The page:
and vertical spaces are bathed in natural light that further accentuates and differentiates,
adding to the rich visual experience of the nave and central dome.
Istanbul, Turkey - 2012

In fact, the dome exerts more than just an "influence". It's soaring volume is the main event. It is exactly 100 Byzantine feet (about 103 feet 4 inches) in plan, and after being rebuilt at different times through the years, it stands taller (at 182 feet 5 inches) than the original.

After recovering from the overwhelming drama of this singular space, one begins to take in the supporting elements (or "little moments") of the structure that enhance it and define it. The many attempts at restoration and modernization, not to mention the clear design "improvisations" (Sir Bannister Fletcher's very apt term...) - doors and colonnades that don't line up, structural stiffeners that had to be added, etc. - do nothing to diminish the building's power of place. It has a "messy vitality" (a term originally coined by architect Robert Venturi in the book Complexity and Contradiction in Architecture), that does not detract from its beauty. The overall effect is one of wabi-sabi glory - and it is truly breathtaking.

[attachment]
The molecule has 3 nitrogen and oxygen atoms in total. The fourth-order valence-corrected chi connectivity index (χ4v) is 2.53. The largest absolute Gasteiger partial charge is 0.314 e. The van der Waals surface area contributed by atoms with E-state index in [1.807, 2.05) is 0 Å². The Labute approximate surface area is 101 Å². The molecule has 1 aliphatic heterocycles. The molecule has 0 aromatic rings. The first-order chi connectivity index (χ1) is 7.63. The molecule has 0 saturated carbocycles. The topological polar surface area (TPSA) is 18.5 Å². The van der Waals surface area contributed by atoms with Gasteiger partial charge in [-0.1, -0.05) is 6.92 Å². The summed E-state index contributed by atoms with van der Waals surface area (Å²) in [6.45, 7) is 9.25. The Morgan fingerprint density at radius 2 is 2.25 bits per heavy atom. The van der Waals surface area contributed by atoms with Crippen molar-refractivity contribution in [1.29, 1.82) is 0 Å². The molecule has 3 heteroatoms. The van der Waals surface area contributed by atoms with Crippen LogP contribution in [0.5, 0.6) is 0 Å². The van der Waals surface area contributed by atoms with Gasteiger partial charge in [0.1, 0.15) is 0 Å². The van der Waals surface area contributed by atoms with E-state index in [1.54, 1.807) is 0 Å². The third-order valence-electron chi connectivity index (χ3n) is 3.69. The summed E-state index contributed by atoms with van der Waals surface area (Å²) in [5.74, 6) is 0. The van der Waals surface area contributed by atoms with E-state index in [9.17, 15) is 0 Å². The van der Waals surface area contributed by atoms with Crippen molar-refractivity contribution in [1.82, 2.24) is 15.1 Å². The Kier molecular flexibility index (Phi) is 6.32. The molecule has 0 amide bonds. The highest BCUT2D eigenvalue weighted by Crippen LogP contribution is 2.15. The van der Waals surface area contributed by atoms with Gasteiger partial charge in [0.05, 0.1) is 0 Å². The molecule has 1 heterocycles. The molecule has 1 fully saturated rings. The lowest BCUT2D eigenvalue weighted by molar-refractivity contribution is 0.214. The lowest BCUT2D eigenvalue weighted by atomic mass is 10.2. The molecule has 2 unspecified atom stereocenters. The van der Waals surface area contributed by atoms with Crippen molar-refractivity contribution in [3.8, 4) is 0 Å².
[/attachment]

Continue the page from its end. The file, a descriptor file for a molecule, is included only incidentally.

Mary in Light - Portion of the Deesis Mosaic on the 2nd Level of the Hagia Sophia
Istanbul, Turkey - 2012

One of the little moments that contribute to the wabi-sabi glory of the Hagia Sophia is the Deësis mosaic. This particular view - with the soft light illuminating the face of a soulful and compassionate Mary - is perhaps my favorite. The elements of the image - the mosaic artist's mastery, the plaster, the golden opulence, the less than perfect but still beautiful decorative painting above the cornice, the carving of the window transom - all seem to work together to embody much of the Hagia Sophia's story.